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Feb 2nd, 2003, 03:44 PM
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Misspoke - it wasn't Gorbachev, it was Boris Y. He especially enjoyed the happy hour by all accounts. But Clinton was hosting, so all the hours were happy I suppose.
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Feb 2nd, 2003, 06:45 PM
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I live here, and have most of my life, when we weren't in the mid-east, New Mexico, New Orleans, and Philidelphia...One thing I have learned is not to try to see too much. There is enough to see in Seattle,and I would wait til I see what the weather is like. A day trip to Mr. Rainer is wonderful, unless it is pouring rain, Pike Street Market and environs is worth a day. Walk on to a ferry (Vashon, for example), walk off and see the little quaint town that is there, go to Seattle Center and look at the fountain, etc. Vancouer is 3 hours away, and a beautiful city, Stanley Park is a wonderful way to spend a day. Whatever you do, don't spend your entire holiday 'getting' there, and leaving no time to 'be' there. We have made that mistake more than once, to our great regret. Hope you have a wonderful time.
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Feb 2nd, 2003, 06:46 PM
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1. Am planning a similar trip for May -- arriving in Vancouver and then moving to Seattle (not sure we're going to get Victoria into the week). Wondering what the most efficient way to get from Vancouver to Seattle would be, given increased security at the frontiers -- would prefer to avoid renting a car for one-way (if that's even possible), so...?

2. "Gardyloo" -- I'm tickled to read your name, wonder how many other Fodorites know its reference (let's just say, if you heard someone yelling that out the window, you'd want to duck into a door way). How did you come to choose that particular nom de e-plume?
 
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Feb 2nd, 2003, 07:22 PM
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Easiest way to get from Vancouver BC to seattle is on the train, especially for tourists. Expect very long waits at the border both way if going by car.
As others have said I think for 6 nights you are cramming in too much with these 3 cities which are not close together (esp. considering the border).
Myself of the 3 I prefer Victoria, but then I don't like big cities with the massive traffic and street crime possibilities. Victoria is far more approachable for the tourist IMO. I just dread Seattle traffic, it's really quite bad.
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Feb 2nd, 2003, 07:47 PM
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My mom and I did this trip two years ago. We arrived in Seattle early on a Saturday morning and spent the day downtown and at Pike Market (great dinner, nice hotel) and headed out via Amtrak Sunday morning to Vancouver (delighful Sunday brunch on the train). Spent three nights in Vancouver then took the ferry to Victoria. Two nights in Victoria was just enough and then we took the Clipper back to Seattle. Spent Friday evening at an airport hotel and took an early flight home on Saturday. Couldn't have spent our time more wisely.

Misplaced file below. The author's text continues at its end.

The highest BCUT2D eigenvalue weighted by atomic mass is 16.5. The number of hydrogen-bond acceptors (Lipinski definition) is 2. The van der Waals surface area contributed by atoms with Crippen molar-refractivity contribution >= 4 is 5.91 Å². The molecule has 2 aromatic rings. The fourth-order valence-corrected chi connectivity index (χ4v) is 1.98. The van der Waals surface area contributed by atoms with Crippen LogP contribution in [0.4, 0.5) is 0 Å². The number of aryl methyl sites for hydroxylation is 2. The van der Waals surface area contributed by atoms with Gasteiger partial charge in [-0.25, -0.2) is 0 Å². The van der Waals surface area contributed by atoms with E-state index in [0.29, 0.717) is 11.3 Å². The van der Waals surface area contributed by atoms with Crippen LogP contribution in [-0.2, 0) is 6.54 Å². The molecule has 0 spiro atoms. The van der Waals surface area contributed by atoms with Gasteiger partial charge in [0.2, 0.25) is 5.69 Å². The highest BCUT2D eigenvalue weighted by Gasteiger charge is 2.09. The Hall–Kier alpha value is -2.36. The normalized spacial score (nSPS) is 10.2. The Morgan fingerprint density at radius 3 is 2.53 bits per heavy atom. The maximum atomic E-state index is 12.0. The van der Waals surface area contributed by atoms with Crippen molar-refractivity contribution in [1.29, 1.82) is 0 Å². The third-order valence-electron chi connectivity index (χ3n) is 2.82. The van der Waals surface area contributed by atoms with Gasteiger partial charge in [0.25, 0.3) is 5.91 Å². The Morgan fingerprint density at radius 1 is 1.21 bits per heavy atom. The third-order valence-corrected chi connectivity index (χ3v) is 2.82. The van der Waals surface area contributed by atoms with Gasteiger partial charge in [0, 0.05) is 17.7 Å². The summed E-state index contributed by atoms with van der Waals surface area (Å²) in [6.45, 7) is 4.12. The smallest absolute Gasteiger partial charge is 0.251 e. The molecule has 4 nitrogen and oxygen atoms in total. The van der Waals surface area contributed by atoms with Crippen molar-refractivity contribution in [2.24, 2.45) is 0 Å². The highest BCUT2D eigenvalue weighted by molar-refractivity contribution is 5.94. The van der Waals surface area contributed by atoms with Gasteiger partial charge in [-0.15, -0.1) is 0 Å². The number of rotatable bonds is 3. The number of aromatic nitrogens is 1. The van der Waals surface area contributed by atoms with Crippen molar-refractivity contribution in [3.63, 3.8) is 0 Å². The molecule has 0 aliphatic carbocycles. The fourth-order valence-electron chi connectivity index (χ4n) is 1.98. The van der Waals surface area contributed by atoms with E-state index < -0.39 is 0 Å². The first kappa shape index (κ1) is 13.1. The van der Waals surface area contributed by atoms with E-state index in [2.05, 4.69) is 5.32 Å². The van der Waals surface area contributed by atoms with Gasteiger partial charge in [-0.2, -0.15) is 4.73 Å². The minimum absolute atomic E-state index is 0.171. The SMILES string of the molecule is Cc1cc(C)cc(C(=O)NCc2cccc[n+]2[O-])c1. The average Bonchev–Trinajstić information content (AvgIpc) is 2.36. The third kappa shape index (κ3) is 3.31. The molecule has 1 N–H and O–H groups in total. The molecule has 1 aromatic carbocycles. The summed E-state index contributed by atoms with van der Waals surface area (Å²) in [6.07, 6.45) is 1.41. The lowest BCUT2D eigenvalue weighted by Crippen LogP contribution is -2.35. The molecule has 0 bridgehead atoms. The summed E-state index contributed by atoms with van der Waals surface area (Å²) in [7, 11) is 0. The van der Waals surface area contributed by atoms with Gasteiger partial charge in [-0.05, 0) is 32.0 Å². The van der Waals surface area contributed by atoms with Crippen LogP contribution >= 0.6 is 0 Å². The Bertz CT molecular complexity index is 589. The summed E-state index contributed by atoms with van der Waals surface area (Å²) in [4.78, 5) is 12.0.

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Feb 3rd, 2003, 12:27 AM
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Hi..we live in Victoria,and travel to Seattle and Vancouver alot. Victoria is a must...the waterfront here,is truly unique,quaint...and butchart gardens,is also a great experience. Beacon Hill Park is free..which is good..also walking through it to Dallas rd and the waterfront is ideal to get a taste of the ocean and view of the Olympic mtns on a clear day.m The ferry ride for people not living here,is a great experience as well. Also.Victoria tends to be very greeen ..even greener than seattle and van for some reason...beautiful!!...as for seattle...Pikes place market and the space needle are musts. to sit and have a drink and just view the seattle skyline in the tower is amazing and relaxing after walking through the market area and the pier.also,even the not so great sports fan would love to see a seattle mariners game..unbelievable night at safeco field..one of a kind...My own opinion...i would spend more time in seattle and victoria and skip vancouver...my opinion,i know it will draw heat from others...but Victoria is amazing and so is Seattle
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Feb 3rd, 2003, 01:59 AM
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I've lived in all three of those cities over the last 17 years. Boy, what a tough choice you have to make! It sounds from your original post that you like mixing in some nature-type activities along with sightseeing, so my recommendation is to skip Vancouver totally and just do Seattle and Victoria. Vancouver is a fantastic place, but it's so big and so traffic-logged that you could easily waste most of your time just getting to your hotel, etc. It's definitely worth a separate trip of it's own; perhaps combining it with a trip up the coast to Whistler. If you're flying into Seattle I'd suggest you spend 2-3 nights there, and if the weather's good, include a trip to Mt. Rainier. We live in Germany temporarily, but our house is halfway between Rainier and Seattle and I can tell you that one of the first things I'm doing when we get back home is go visit that mountain!